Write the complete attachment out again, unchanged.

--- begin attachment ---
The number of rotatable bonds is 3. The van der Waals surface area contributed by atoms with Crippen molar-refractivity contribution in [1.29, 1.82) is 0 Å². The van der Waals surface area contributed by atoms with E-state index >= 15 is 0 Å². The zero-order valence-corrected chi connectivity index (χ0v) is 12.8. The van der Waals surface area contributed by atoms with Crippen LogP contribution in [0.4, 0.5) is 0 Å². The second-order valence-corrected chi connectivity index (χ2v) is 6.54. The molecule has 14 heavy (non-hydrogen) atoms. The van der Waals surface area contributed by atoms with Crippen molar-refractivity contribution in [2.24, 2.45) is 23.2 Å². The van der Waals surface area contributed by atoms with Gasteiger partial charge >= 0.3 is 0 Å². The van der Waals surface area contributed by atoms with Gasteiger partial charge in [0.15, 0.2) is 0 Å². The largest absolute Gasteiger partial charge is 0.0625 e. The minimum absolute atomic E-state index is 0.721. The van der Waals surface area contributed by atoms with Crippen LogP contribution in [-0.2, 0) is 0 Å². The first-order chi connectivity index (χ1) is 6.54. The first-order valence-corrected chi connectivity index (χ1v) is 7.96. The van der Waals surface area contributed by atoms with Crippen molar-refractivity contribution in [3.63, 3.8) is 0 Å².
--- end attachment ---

The number of rotatable bonds is 3. The van der Waals surface area contributed by atoms with Crippen molar-refractivity contribution in [1.29, 1.82) is 0 Å². The van der Waals surface area contributed by atoms with E-state index >= 15 is 0 Å². The zero-order valence-corrected chi connectivity index (χ0v) is 12.8. The van der Waals surface area contributed by atoms with Crippen LogP contribution in [0.4, 0.5) is 0 Å². The second-order valence-corrected chi connectivity index (χ2v) is 6.54. The molecule has 14 heavy (non-hydrogen) atoms. The van der Waals surface area contributed by atoms with Crippen molar-refractivity contribution in [2.24, 2.45) is 23.2 Å². The van der Waals surface area contributed by atoms with Gasteiger partial charge >= 0.3 is 0 Å². The van der Waals surface area contributed by atoms with Gasteiger partial charge in [0.15, 0.2) is 0 Å². The largest absolute Gasteiger partial charge is 0.0625 e. The minimum absolute atomic E-state index is 0.721. The van der Waals surface area contributed by atoms with Crippen LogP contribution in [-0.2, 0) is 0 Å². The first-order chi connectivity index (χ1) is 6.54. The first-order valence-corrected chi connectivity index (χ1v) is 7.96. The van der Waals surface area contributed by atoms with Crippen molar-refractivity contribution in [3.63, 3.8) is 0 Å².